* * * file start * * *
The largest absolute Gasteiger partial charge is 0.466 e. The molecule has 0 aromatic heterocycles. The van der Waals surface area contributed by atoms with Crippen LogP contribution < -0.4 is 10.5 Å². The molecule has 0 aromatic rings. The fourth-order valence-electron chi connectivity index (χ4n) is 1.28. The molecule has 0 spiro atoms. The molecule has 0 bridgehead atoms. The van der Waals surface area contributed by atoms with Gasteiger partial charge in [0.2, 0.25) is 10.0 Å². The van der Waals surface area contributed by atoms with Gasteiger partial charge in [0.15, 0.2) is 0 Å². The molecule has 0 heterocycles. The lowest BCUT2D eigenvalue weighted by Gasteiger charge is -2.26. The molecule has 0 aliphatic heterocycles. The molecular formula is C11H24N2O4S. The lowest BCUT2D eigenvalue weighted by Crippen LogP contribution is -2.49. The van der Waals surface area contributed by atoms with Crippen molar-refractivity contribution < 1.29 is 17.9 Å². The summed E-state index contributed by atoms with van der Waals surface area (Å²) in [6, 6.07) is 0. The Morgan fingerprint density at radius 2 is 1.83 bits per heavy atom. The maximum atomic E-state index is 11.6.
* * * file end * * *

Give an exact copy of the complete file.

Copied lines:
The largest absolute Gasteiger partial charge is 0.466 e. The molecule has 0 aromatic heterocycles. The van der Waals surface area contributed by atoms with Crippen LogP contribution < -0.4 is 10.5 Å². The molecule has 0 aromatic rings. The fourth-order valence-electron chi connectivity index (χ4n) is 1.28. The molecule has 0 spiro atoms. The molecule has 0 bridgehead atoms. The van der Waals surface area contributed by atoms with Gasteiger partial charge in [0.2, 0.25) is 10.0 Å². The van der Waals surface area contributed by atoms with Gasteiger partial charge in [0.15, 0.2) is 0 Å². The molecule has 0 heterocycles. The lowest BCUT2D eigenvalue weighted by Gasteiger charge is -2.26. The molecule has 0 aliphatic heterocycles. The molecular formula is C11H24N2O4S. The lowest BCUT2D eigenvalue weighted by Crippen LogP contribution is -2.49. The van der Waals surface area contributed by atoms with Crippen molar-refractivity contribution < 1.29 is 17.9 Å². The summed E-state index contributed by atoms with van der Waals surface area (Å²) in [6, 6.07) is 0. The Morgan fingerprint density at radius 2 is 1.83 bits per heavy atom. The maximum atomic E-state index is 11.6.